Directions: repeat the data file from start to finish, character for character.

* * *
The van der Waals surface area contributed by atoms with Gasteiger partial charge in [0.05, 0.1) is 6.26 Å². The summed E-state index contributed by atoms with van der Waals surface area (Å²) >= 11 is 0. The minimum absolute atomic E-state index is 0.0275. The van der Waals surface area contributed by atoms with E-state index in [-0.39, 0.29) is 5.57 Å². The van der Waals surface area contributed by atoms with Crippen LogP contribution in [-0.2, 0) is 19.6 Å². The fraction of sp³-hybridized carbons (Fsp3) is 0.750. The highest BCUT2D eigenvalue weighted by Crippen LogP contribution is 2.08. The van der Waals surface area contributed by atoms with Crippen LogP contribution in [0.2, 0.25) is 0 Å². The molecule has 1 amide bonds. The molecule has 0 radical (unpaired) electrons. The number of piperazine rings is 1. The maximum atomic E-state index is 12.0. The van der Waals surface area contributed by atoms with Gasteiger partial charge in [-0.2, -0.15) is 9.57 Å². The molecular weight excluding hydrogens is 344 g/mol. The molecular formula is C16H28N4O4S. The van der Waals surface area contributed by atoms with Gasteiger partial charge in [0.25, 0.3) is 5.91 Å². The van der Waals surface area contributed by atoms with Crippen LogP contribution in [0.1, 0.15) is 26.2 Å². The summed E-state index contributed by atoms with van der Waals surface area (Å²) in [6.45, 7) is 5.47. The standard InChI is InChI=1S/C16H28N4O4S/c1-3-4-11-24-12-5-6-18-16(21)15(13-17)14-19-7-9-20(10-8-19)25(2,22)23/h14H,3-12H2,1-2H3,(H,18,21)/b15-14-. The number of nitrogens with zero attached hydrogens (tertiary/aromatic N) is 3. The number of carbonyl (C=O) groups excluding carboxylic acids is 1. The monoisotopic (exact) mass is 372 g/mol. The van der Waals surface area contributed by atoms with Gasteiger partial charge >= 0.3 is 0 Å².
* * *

The van der Waals surface area contributed by atoms with Gasteiger partial charge in [0.05, 0.1) is 6.26 Å². The summed E-state index contributed by atoms with van der Waals surface area (Å²) >= 11 is 0. The minimum absolute atomic E-state index is 0.0275. The van der Waals surface area contributed by atoms with E-state index in [-0.39, 0.29) is 5.57 Å². The van der Waals surface area contributed by atoms with Crippen LogP contribution in [-0.2, 0) is 19.6 Å². The fraction of sp³-hybridized carbons (Fsp3) is 0.750. The highest BCUT2D eigenvalue weighted by Crippen LogP contribution is 2.08. The van der Waals surface area contributed by atoms with Crippen LogP contribution in [0.2, 0.25) is 0 Å². The molecule has 1 amide bonds. The molecule has 0 radical (unpaired) electrons. The number of piperazine rings is 1. The maximum atomic E-state index is 12.0. The van der Waals surface area contributed by atoms with Gasteiger partial charge in [-0.2, -0.15) is 9.57 Å². The molecular weight excluding hydrogens is 344 g/mol. The molecular formula is C16H28N4O4S. The van der Waals surface area contributed by atoms with Gasteiger partial charge in [0.25, 0.3) is 5.91 Å². The van der Waals surface area contributed by atoms with Crippen LogP contribution in [0.1, 0.15) is 26.2 Å². The summed E-state index contributed by atoms with van der Waals surface area (Å²) in [6.45, 7) is 5.47. The standard InChI is InChI=1S/C16H28N4O4S/c1-3-4-11-24-12-5-6-18-16(21)15(13-17)14-19-7-9-20(10-8-19)25(2,22)23/h14H,3-12H2,1-2H3,(H,18,21)/b15-14-. The number of nitrogens with zero attached hydrogens (tertiary/aromatic N) is 3. The number of carbonyl (C=O) groups excluding carboxylic acids is 1. The monoisotopic (exact) mass is 372 g/mol. The van der Waals surface area contributed by atoms with Gasteiger partial charge >= 0.3 is 0 Å².